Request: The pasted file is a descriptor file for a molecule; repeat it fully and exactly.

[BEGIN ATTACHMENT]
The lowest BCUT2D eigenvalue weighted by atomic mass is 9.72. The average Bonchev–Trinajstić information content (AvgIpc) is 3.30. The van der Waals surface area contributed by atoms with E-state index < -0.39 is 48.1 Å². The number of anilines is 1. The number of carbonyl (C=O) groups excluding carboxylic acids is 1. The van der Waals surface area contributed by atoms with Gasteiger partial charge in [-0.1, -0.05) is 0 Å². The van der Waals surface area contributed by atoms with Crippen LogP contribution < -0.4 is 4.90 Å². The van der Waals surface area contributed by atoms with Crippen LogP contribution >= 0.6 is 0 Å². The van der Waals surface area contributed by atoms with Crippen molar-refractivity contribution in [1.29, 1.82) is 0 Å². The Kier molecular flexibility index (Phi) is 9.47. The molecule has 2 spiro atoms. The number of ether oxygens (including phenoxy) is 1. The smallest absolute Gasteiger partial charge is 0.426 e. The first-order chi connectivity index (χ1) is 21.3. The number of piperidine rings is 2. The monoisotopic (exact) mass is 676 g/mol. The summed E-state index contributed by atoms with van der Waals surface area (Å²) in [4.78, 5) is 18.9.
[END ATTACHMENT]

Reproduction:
The lowest BCUT2D eigenvalue weighted by atomic mass is 9.72. The average Bonchev–Trinajstić information content (AvgIpc) is 3.30. The van der Waals surface area contributed by atoms with E-state index < -0.39 is 48.1 Å². The number of anilines is 1. The number of carbonyl (C=O) groups excluding carboxylic acids is 1. The van der Waals surface area contributed by atoms with Gasteiger partial charge in [-0.1, -0.05) is 0 Å². The van der Waals surface area contributed by atoms with Crippen LogP contribution < -0.4 is 4.90 Å². The van der Waals surface area contributed by atoms with Crippen LogP contribution >= 0.6 is 0 Å². The van der Waals surface area contributed by atoms with Crippen molar-refractivity contribution in [1.29, 1.82) is 0 Å². The Kier molecular flexibility index (Phi) is 9.47. The molecule has 2 spiro atoms. The number of ether oxygens (including phenoxy) is 1. The smallest absolute Gasteiger partial charge is 0.426 e. The first-order chi connectivity index (χ1) is 21.3. The number of piperidine rings is 2. The monoisotopic (exact) mass is 676 g/mol. The summed E-state index contributed by atoms with van der Waals surface area (Å²) in [4.78, 5) is 18.9.